Reconceiving Client Surveys, Part 3: Three Ways to Make Your IT Capabilities a Strength

The role of information technology in law practice management and legal services delivery is one of the most discussed and debated topics in the profession. So why aren’t law firms using their client satisfaction surveys to obtain client feedback and promote engagement on IT?

The most likely root cause is that typical client surveys are devised by lawyers for lawyers. The respective IT departments — law firm and client — are not part of the process.

How to Turn Your Technology Capabilities into a Survey Asset

  • Make it clear that the firm believes information technology is essential to service delivery  —  Whether or not they are power users, regularly communicate with your clients about how your firm is applying new technology to improve service delivery. Use the survey to track awareness and measure the value of those capabilities.
  • Directly involve your IT team — Encourage direct contact and interaction between your IT team and your clients’ in the survey process.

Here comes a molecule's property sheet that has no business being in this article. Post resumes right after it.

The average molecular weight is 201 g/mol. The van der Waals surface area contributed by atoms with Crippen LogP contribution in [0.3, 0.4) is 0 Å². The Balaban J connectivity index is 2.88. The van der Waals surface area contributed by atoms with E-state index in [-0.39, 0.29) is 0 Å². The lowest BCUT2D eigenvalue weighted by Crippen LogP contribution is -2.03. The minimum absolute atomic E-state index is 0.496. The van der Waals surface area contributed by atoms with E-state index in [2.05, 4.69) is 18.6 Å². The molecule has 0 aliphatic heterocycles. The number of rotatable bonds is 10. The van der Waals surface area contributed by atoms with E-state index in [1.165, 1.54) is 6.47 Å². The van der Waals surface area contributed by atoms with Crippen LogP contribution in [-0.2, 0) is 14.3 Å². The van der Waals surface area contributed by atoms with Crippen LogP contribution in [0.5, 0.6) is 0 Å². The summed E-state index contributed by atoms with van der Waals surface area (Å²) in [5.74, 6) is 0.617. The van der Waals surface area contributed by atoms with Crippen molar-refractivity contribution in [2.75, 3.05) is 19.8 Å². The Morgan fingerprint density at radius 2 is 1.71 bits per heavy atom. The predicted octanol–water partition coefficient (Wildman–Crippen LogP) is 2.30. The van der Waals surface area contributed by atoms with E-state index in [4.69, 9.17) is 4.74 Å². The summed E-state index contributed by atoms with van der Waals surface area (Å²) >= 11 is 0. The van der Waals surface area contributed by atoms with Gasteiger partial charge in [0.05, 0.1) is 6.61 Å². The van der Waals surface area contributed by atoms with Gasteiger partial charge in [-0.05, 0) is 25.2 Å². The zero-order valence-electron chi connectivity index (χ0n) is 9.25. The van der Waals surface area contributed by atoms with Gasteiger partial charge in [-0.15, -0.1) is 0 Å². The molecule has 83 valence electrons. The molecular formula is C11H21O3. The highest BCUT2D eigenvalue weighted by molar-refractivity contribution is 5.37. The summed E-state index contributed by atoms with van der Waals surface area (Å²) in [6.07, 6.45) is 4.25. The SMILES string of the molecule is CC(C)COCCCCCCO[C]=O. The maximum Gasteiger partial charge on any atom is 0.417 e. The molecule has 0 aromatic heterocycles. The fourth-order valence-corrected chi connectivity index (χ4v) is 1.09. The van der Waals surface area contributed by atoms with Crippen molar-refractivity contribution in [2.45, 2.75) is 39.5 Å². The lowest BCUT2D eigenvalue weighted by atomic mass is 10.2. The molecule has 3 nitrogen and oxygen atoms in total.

• Be prepared — Track what competitors and clients are doing with cloud-based information technologies and collaborative platforms. Even if the firm will not be moving immediately into those environments, IT planners should at least be prepared to respond quickly and persuasively if technology surfaces as an issue/opportunity in your survey.

Comments

  1. Jay, you are right. Firms should definitely be asking clients how they are doing in these areas. They can incorporate these questions in to an overall client satisfaction interview or survey, or both. Let clients be heard, then act accordingly!

    • Jay Pinkert says:

      Thanks, Nancy. I think that survey questions tell a story. The types of questions you ask convey what is important to you and what YOU think is — or should be — important to clients. It puzzles me that law firms consistently ask in annual surveys about whether bills are clearly presented, but are silent about mission-critical operational issues like information technology use and management.

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